- Tuesday, 27 January 2015 21:41
Today, word was received that the Most Reverend Raffaello Martinelli, bishop of Frascati, opened the diocesan process for the cause of beatification for Chiara Lubich, foundress of the Opus Mariae (Work of Mary) – Focolare Movement. On 7 December 2013, the formal request was made by the current president of the Focolare Movement, Maria Voce, the direct successor to Chiara, to open the cause. The date of December 7th is significant because it was the 70th anniversary of the founding of the Movement. At the time of the formal request to Bishop Martinelli, Voce said: “This act invites us all to a life of greater holiness, lived day by day to contribute towards collective sanctity, that sanctity of the people so dear to Chiara’s heart.”
Chiara Lubich died on 14 March 2008. The officials of the Focolare Movement estimate that more than 120.000 have visited the sites where she lived and where her mortal remains rest.
The Movement has one their members beatified (Luce Badano) and 12 others who have their causes being studied.
- Monday, 20 May 2013 10:13
The beguines? Indeed, a good question. I have only heard of the beguines in a school a decade ago and thought nothing more of them. The beguines are a group of women who’re not nuns bound by vows, but lived in community and wore a habit. A lay movement from the 12th century. The women who followed the beguine way of life were united in the common life, in prayer, in mission, that is, they had a life of living of the gospel in service of humanity.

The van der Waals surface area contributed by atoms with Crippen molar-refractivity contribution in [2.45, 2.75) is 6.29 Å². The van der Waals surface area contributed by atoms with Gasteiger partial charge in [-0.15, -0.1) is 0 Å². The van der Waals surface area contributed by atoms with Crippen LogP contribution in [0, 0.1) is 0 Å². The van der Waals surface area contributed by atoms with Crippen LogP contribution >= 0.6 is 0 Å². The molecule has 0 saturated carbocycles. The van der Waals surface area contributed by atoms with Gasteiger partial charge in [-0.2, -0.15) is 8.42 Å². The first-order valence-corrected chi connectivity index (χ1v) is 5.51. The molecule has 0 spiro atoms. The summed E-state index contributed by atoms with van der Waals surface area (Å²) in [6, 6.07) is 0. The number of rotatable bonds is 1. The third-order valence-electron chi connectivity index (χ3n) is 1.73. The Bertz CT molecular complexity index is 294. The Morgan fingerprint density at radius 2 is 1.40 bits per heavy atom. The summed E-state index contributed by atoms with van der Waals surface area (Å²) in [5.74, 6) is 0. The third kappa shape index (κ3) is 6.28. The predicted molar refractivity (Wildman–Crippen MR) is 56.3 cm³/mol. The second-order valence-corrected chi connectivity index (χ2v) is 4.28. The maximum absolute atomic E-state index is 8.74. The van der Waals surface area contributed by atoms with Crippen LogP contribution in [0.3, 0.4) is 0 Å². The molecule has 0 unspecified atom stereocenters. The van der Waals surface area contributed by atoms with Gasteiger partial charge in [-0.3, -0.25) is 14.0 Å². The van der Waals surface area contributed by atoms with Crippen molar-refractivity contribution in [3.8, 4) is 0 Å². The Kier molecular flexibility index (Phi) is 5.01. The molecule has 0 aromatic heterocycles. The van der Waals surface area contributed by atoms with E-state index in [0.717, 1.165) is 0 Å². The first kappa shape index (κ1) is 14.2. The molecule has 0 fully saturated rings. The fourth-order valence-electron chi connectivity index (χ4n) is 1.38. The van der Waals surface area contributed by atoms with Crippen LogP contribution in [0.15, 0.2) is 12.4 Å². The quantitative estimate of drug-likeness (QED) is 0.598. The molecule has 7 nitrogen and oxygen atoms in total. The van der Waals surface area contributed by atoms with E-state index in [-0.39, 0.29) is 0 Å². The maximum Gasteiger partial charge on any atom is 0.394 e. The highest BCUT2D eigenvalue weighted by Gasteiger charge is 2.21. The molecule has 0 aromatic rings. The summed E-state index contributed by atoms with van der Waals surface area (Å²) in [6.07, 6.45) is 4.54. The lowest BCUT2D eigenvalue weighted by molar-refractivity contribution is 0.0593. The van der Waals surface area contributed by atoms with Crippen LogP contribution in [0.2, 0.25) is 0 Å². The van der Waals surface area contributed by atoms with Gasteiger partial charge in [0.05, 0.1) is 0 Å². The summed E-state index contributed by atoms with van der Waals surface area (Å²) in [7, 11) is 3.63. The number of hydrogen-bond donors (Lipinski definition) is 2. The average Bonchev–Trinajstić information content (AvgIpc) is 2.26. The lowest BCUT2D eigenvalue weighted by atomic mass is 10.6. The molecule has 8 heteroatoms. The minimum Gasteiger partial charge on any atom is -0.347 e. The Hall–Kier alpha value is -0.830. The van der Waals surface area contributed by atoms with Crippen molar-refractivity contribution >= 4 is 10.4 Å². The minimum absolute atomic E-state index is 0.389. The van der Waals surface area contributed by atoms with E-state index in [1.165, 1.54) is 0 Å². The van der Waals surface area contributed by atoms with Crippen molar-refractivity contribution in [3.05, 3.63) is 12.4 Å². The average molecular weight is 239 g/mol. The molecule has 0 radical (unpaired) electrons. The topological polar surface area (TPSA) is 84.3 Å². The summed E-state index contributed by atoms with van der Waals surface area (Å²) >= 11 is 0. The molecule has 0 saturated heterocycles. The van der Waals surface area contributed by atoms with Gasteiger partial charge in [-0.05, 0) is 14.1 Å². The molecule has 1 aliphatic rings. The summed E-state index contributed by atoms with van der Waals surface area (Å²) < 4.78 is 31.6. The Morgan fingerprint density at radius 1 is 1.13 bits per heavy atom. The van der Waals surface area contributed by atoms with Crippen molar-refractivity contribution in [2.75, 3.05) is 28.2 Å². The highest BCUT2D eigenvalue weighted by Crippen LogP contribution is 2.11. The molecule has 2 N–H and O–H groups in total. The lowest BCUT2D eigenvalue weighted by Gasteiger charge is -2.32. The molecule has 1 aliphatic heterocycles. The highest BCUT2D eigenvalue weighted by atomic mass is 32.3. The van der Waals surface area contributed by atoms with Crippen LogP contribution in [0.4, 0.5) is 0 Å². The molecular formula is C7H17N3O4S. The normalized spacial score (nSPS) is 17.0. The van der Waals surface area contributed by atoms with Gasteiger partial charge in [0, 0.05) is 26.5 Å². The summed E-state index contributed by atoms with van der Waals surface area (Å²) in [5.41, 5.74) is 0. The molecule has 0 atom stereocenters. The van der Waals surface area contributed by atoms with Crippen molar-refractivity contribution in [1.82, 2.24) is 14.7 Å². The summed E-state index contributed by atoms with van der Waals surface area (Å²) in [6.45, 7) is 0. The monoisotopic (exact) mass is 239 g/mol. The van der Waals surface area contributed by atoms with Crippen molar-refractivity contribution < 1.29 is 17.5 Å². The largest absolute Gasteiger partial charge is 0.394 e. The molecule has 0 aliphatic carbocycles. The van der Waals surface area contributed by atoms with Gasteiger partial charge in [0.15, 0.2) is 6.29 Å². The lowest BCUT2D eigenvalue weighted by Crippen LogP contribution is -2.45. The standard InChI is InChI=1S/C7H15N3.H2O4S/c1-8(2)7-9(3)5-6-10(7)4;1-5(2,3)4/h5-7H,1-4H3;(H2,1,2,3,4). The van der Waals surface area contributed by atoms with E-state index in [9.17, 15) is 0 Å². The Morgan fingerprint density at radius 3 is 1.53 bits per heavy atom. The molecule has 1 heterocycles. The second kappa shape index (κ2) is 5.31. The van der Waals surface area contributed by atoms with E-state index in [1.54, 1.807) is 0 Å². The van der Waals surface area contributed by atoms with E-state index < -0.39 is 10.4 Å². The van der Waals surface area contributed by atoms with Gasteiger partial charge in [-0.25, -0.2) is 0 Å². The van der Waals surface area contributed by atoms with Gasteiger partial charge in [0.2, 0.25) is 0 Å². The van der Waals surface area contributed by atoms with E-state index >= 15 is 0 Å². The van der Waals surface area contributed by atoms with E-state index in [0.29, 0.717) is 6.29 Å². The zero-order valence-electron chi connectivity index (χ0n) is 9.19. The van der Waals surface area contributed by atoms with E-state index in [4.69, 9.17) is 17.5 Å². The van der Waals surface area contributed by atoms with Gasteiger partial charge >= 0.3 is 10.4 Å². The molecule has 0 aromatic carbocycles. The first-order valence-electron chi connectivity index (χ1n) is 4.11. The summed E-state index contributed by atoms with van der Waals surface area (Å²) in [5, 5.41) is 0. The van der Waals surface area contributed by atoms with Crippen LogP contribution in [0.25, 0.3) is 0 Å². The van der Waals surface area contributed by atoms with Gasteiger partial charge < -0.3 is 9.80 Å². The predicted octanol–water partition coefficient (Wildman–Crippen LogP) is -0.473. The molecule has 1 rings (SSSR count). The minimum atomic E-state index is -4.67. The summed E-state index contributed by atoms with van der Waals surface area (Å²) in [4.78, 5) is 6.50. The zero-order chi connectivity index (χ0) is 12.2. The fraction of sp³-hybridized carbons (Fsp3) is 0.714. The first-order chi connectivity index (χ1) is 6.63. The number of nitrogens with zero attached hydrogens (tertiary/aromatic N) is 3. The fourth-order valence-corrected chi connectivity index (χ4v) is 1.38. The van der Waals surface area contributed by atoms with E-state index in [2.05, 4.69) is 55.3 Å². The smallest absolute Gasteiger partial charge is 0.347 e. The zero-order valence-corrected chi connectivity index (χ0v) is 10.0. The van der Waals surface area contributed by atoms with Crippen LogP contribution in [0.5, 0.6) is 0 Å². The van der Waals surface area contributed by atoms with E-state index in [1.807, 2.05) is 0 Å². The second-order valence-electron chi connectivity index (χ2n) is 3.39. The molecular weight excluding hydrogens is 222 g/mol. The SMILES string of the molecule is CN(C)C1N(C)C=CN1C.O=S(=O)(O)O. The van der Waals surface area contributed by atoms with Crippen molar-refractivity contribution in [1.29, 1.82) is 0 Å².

Imagine my surprise when on May 12th The Economist
published an article on the death of Marcella Pattyn (+April 14, 2013), the last beguine. Sister Marcella, 92, was blind and was refused entrance to the religious orders of her time.
It seems to me that the vocation to be a beguines is still needed today. Anyone willing to take up this vocation anew? To live your baptismal call more and more intensely without the constraints of vows (and the dysfunction?) of religious life is what’s happening today with the rise of ecclesial movements and secular institutes.
Let us pray for the repose of the soul of Marcella Pattyn, may her memory be eternal.
- Friday, 05 February 2010 14:47
Well, apparently the bishops of Scotland haven’t clue on how to answer a simple Master of Divinity question on the difference between the “lay apostolate and lay ministry” either, until today when Pope Benedict let them know a little secret:
Hand in hand with a proper appreciation of the priest’s role is a correct understanding of the specific vocation of the laity. Sometimes a tendency to confuse lay apostolate with lay ministry has led to an inward-looking concept of their ecclesial role. Yet the Second Vatican Council‘s vision is that wherever the lay faithful live out their baptismal vocation – in the family, at home, at work – they are actively participating in the Church’s mission to sanctify the world. A renewed focus on lay apostolate will help to clarify the roles of clergy and laity and so give a strong impetus to the task of evangelizing society.
from Pope Benedict XVI’s Ad Limina Address to the Bishops of Scotland
What is meant by the term “ministry”? John Paul II said, “The language becomes doubtful, confused and hence not helpful for expressing the doctrine of the faith whenever the difference ‘of essence and not merely of degree’ between the baptismal priesthood and the ordained priesthood is in any way obscured.” In another place he said, “Only in virtue of sacred ordination does the word [ministry] obtain that full univocal meaning that tradition has attributed to it. There is an urgent pastoral need to clarify and purify terminology, because behind it there can lurk dangers far more treacherous than one may think. It is a step from current language to conceptualization.”
If you want to know, read the following: